Wrapping all my best-of’s from Latvia into a new short eBook, This is This.
Set to launch 15 October.
In the old days I would find pics on the internet that felt like they fit the mood for what Kismuth wanted to say and be. Of all the ones I kept, this is my favorite.
To be sure, self-publishing is sometimes seen as a sign that an author believes in his or her work; for instance, photographer-turned-publisher Max Bondi said that “investing in a project shows that you believe in it”.
Nevertheless, part of the reason for the negative stigma is that many self-published books, particularly in past decades, were of dubious quality. For example, in 1995, a retired TV repairman self-published his autobiography in which he described how he had been stepped on by a horse when he was a boy, how he had been almost murdered by his stepfather when he was a young man in Mexico, and how his ex-wife had clawed his face with her fingernails.
The repairman spent $10,000 to have his 150-page masterpiece printed up, and, for promotion purposes, he sent copies to a local library, to the White House, and to everybody with the repairman’s same last name.
These efforts did not lead anywhere; today, the book is largely forgotten. —Wikipedia on ‘Self-Publishing’
The rain came.
The rain stopped, momentarily.
It was one hell of a rain, just now. And I got stuck at a cafe. I got stuck because it was raining so hard I didn’t want to dash even the less-than-four-minute route it would take to get from that spot to this one, where I am, thanks to the spell of a breeze and some sun.
Meantime, while waiting, I chatted someone up and it was incredibly dull. I mean, really dull. I should probably refrain from even saying that because, well, it’s dull and that’s that, right? But as much as I give out about being the way I am (occasional curmudgeon, fully admitted, and antisocial, etc), the truth is, when four plus days pass, having packed everyone off for their own adventures so as to FOCUS and WRITE SOMETHING, and I haven’t spoken to anyone in real life I get a little… wigged out.
Over at DK for the last 38 weeks, I’ve been writing and co-creating a weekly e-mag, S P A C E. It’s kind of been a labor of love, at first, mostly, but with time and continuations and brute-force figuring it out as I go, I’ve discovered a couple of important things.
‘Hug your kids.
‘Don’t work too late.
‘A lot of the things you are likely spending your time on you’ll regret once you no longer have the time.
‘I’m guessing you have 1:1 meetings on the books with a lot of people you work with.
‘Do you have them regularly scheduled with your kids?
‘If there’s any lesson to take away from this, it’s to remind others (and myself) not to miss out on the things that matter.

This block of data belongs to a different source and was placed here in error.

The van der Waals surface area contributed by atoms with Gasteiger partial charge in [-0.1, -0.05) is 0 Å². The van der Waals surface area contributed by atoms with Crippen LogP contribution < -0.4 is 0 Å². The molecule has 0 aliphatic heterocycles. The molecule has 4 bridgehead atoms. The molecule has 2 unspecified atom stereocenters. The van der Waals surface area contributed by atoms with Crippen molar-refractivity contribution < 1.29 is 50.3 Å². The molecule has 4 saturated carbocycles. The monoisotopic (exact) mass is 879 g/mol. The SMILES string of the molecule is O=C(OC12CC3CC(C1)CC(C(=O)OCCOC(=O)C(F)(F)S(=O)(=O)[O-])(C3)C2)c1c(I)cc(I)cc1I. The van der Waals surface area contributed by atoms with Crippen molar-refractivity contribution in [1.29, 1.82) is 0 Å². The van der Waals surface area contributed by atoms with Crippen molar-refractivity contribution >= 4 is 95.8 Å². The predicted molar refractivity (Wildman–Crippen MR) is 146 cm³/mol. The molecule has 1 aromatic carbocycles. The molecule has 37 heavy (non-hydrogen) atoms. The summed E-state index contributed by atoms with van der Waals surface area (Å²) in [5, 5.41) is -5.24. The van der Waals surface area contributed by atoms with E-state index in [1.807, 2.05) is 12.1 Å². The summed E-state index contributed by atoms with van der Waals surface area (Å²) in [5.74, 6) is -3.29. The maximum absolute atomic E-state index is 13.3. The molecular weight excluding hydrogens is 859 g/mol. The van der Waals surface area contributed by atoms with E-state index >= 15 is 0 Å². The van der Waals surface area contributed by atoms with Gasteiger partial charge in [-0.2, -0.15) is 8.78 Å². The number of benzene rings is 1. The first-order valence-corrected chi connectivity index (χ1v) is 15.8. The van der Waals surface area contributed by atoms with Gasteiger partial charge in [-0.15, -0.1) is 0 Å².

—J.R. Storment, ‘It’s later than you think,’ on LinkedIn here. ‘Many have been afraid to ask the details surrounding my son’s death. Others who were unaware of it have wondered why I’ve disappeared. Here is the story.’
Found on twitter, via @LeslieFeinzaig
For the last two years, I took a break from Kismuth and my personal projects.
I wanted to see if I could collaborate.
Like, for real. With new people. In foreign lands. Maybe where I didn’t know anyone. Definitely where I didn’t speak what they did.
I guess I had it in mind that it could be a cool, beautiful and interesting way to see what else is ‘out there,’ and co-create with people I had yet to discover, and learn from.
Idealistic. Idyllic. And totally off.
This was a mixed bag.
I can’t stand blogs that go into the whole, ‘I’m so vulnerable’ and silly jazz like that, so I will refrain. But the short awakening was: I can’t work with too many people, and I know that, and I’ve known that for a long time.
Which. Was why. Of course it was why. I had started here. Writing Kismuth.
People would go, ‘Not everyone has the time and luxury to write and travel, like you.’
But yeah. I’m writing more here now. I’ve put together the new issue of Briefly in Sheffield. I loved this story and how people reacted to the zine version of it, which many of us in design like to think of as ‘prototyping’. Although, yeah. Some people think I want to be a ‘zine master.’
I just want to quickly flesh out a story, print it, let people read it, see if they like it. If they do, ask why. If they don’t, ask why.
What else is there?
A new book.
Coming in October. This is This. Pre-Order (USD $15) here.
I’ve written about Latvia, since so many people asked me to talk about it and share all that I had seen. I know it wasn’t a long trip, but for some reason this particular part of the world really held my attention (and I think my community of readers and acquaintances kind of got that, for some reason).
Since my father asked me a billion questions (okay, like four, but that’s a billion these days, isn’t it?), I’m dedicating it to him… RK :)
You don’t have to wait until October to get a sample of what this is going to read like… I’ve already been sharing bits and pieces of the conversations that I had while traveling in Latvia in these four issues of DK’s e-mag S P C, well not really traveling, but rather, looking for the stories in one spot, for six weeks. (I found quite a few, to be honest, but the best-of selections I will share in this new collection, This is This.